BROOKLINE, Mass. — Eight players spent time atop the leaderboard, all of them taking kicks, some worse than others, on a US Open course that felt like the toughest test in golf in one afternoon. cool and windy at El Club de Campo.
Saturday was a classic US Open, all about survival.
Will Zalatoris and Matt Fitzpatrick kept the damage to a minimum, giving them another shot at a major championship that’s 18 holes and feels much longer.
Zalatoris, who lost in a PGA Championship playoff last month at Southern Hills, bogeyed just once, an amazing feat on a beast of a Brookline course, for a three-under 67.
“I felt like I shot a 61,” Zalatoris said. “Every time I made a mistake, I was able to get away with it or accomplish something miraculous.”
Fitzpatrick played in the final group of the PGA Championship. Now the 27-year-old from England finds himself on familiar ground at The Country Club, where he won the US Amateur in 2013. He was similarly stable and posted three birdies in his last five holes for a 68.
Most telling: They didn’t make any double bogeys.
That was what knocked defending US Open champion Jon Rahm out of the lead on the last hole. The Spaniard thought he had seen it all, including a shot he backhanded from the base of a tree on the eighth hole, until he took three hits of sand into two bunkers.
Rahm’s first shot from a fairway bunker hit the lip and nearly rolled into his footprint. His next shot found a plugged lie in a greenside bunker, and two putts later he had a 71 and went from 1 forward to 1 back.
Rahm wasn’t upset with his swing on the last hole. In any case, he said that it was getting dark and that he did not realize that his ball had landed in the sand. The USGA sent out the last group at 3:45 pm to maximize television exposure. And maybe he tried to take on too much.
Either way, he wasn’t in the mood to look anywhere but straight ahead.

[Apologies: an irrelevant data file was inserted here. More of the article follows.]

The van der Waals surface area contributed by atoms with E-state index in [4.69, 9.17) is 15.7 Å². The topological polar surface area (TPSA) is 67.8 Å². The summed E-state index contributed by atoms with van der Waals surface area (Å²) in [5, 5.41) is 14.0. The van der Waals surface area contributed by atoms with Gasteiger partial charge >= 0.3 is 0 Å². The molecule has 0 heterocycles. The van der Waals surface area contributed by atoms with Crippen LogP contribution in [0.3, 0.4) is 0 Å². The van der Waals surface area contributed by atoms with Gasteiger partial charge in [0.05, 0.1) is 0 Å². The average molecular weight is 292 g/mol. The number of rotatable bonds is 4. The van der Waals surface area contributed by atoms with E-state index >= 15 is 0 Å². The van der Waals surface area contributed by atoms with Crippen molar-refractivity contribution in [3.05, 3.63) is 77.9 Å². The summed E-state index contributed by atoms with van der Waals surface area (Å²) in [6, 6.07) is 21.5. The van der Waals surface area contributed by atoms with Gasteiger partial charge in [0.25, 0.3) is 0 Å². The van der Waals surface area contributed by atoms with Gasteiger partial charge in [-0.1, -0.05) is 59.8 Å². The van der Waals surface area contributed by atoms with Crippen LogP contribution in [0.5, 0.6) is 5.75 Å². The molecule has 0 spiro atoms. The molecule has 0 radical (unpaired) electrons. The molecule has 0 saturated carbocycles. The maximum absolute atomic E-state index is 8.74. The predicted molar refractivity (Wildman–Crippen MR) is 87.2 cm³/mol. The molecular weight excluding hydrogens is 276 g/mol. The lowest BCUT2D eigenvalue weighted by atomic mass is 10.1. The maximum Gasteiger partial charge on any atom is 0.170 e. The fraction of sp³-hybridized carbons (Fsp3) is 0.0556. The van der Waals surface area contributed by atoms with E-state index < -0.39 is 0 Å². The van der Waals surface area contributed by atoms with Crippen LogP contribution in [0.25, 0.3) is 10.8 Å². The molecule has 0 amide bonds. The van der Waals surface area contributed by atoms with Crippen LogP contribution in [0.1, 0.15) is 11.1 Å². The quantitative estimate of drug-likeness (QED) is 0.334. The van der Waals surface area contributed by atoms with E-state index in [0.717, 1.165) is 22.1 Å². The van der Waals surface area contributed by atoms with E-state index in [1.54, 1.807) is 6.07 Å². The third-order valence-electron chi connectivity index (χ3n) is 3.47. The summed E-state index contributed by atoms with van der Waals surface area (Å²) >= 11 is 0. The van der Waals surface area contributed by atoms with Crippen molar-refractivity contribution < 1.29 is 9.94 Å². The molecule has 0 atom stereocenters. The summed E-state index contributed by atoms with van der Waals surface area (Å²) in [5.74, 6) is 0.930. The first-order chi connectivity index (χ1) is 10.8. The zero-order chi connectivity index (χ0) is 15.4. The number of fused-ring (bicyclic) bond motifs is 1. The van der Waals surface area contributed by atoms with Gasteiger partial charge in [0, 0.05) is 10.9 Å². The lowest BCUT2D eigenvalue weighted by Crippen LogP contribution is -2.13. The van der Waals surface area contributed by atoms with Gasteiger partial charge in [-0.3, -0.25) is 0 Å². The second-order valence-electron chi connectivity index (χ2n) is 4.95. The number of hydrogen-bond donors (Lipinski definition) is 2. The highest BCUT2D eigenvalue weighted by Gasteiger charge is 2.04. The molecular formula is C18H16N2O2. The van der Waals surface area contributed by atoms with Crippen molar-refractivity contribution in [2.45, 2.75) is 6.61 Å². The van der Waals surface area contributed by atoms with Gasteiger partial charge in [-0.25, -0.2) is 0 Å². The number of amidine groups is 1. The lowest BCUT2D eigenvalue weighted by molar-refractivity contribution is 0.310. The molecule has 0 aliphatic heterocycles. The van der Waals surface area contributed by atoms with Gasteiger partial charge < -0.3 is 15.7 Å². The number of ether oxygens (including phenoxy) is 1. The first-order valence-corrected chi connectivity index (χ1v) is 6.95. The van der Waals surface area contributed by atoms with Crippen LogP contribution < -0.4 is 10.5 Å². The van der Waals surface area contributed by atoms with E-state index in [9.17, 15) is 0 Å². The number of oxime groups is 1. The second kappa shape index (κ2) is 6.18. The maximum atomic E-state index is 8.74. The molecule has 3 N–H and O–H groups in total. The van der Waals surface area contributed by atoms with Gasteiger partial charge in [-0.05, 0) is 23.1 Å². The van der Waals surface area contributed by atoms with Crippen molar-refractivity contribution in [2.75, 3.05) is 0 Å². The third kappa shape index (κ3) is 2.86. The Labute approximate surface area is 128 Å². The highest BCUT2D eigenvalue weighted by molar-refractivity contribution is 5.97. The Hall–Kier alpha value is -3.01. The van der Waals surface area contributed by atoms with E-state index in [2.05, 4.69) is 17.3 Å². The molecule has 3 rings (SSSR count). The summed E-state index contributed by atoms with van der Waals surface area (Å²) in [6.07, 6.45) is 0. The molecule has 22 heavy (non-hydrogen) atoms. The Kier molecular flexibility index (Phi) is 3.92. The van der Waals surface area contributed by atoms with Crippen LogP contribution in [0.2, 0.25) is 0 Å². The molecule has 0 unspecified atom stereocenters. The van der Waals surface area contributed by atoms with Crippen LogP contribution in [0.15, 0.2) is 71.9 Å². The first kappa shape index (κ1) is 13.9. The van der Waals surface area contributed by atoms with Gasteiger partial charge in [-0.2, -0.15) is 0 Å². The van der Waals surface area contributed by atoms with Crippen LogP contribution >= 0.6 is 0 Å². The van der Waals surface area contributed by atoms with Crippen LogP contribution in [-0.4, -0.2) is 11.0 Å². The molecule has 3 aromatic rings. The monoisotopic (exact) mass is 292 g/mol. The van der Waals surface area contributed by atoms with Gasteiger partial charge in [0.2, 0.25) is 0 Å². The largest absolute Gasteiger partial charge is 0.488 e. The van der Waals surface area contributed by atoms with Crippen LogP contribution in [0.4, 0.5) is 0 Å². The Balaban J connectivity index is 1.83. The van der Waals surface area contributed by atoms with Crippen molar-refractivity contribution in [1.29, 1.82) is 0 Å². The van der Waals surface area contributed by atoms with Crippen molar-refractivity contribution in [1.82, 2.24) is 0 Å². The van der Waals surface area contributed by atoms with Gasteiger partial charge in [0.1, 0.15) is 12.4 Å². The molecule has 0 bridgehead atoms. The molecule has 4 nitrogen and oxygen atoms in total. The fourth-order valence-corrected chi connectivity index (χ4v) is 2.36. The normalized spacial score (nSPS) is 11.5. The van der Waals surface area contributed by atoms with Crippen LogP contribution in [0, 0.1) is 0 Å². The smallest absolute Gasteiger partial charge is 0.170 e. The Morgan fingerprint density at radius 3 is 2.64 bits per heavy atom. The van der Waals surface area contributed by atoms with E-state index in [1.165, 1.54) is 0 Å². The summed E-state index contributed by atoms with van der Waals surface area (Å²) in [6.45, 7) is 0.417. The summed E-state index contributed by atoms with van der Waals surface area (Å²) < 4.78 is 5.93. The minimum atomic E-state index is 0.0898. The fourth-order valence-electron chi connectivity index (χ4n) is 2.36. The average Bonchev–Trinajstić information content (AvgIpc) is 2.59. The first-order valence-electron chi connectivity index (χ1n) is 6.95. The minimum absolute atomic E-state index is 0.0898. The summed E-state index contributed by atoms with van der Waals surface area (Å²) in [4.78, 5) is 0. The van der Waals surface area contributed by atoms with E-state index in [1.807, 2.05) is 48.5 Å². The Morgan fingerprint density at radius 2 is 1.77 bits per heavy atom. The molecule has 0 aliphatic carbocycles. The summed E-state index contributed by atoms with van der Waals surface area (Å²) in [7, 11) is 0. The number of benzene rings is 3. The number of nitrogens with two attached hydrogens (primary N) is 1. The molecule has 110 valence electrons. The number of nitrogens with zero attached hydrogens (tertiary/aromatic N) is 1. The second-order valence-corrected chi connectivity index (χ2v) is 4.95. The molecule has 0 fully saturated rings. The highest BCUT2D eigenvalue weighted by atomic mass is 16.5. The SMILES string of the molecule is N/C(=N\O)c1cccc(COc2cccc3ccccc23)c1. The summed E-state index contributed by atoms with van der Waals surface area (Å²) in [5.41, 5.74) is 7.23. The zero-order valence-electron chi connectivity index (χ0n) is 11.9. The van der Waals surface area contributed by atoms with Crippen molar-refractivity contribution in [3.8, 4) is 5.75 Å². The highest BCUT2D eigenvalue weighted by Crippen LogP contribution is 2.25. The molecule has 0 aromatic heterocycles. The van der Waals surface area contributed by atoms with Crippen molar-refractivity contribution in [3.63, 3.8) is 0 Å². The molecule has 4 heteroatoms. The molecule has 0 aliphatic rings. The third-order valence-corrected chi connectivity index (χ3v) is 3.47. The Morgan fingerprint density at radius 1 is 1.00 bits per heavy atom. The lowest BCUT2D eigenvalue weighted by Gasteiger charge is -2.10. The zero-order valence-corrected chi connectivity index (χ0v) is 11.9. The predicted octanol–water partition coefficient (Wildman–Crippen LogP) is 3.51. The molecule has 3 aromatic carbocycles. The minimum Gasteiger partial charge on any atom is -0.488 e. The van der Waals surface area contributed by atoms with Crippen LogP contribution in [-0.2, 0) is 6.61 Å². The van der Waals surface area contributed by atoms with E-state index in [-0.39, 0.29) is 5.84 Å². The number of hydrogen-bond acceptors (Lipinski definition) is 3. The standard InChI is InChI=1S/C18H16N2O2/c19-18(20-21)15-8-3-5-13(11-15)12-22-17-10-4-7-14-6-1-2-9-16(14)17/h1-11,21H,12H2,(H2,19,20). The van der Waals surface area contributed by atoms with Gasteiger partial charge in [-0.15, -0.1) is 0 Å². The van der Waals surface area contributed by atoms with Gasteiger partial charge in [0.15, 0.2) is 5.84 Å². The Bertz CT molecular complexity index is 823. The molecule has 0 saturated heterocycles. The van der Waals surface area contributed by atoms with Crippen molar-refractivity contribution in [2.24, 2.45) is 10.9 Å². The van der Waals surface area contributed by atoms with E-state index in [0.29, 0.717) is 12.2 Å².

“I’m 18 holes, and I only have 1 shot back,” he said. “That’s what’s important.”
Zalatoris and Fitzpatrick were at 4-under-par 206, the same 54-hole go-ahead score when the US Open was last at The Country Club in 1988.
It’s not like Rahm has all the rights to the lead role. This Saturday at Brookline was so wild that Rahm was the last of eight players to hold at least part of the lead at any point. Three of them didn’t even finish in the top 10, including two-time Grand Slam champion Collin Morikawa.
Morikawa, who shared the 36-hole lead with Joel Dahmen, had double bogeys on the 7th and 13th holes, and could have had a third after a cut wedge on No. 4, except he made a 25-foot putt for the bogey. He finished with a 77.
Seven of the top 12 players before Saturday made at least one double bogey.
Rory McIlroy was not on that list. His was more of a slow bleed, mostly from a putter that wasn’t behaving. He birdied his round of 73.
All of that, and this US Open was far from over.
“It was one of the toughest days on a golf course I’ve had in a long time,” McIlroy said. “I just needed to put in the effort, and I did it on the back nine. Playing those back nine today at par was a lot of effort, I thought. I just stayed in the tournament. That’s all I was trying to do. Just keep going around “.
After a wild third round, Fitzpatrick was listed as the +330 favorite on Caesars Sportsbook, followed by Zalatoris (+350), Rahm (+400), Scottie Scheffler (+550) and McIlroy (+800).
Twenty-three players were under par in the third round. There are only nine left with 18 holes to go, all of them separated by 3 strokes.
That includes a local star, maybe not the Francis Ouimet variety, but Keegan Bradley is big enough in Beantown to hear his name chanted loudly and proudly as he marched to the 18th hole. A former PGA champion, he called it “probably the highlight of my whole life”.
It gave them reason to rejoice. Bradley responded with passion and birdies, five of them in his last 11 holes for a 69.
He was 2 shots behind Adam Hadwin (70) and Scheffler. McIlroy was 3 behind along with Sam Burns (71) and Dahmen, who didn’t birdie his round of 74 but stayed in the game because he didn’t make any big mistakes.
The average score was 73.5 and only seven players broke par. Denny McCarthy made the cut at number 3 over par. He finished his 68 before the leaders even entered the field. At the end of the day, he was tied for 11th, 5 shots behind.
The US Open played as such.
“I knew it was going to be tough,” Dahmen said. “I didn’t know it was going to be so difficult.”
Associated Press contributed to this report.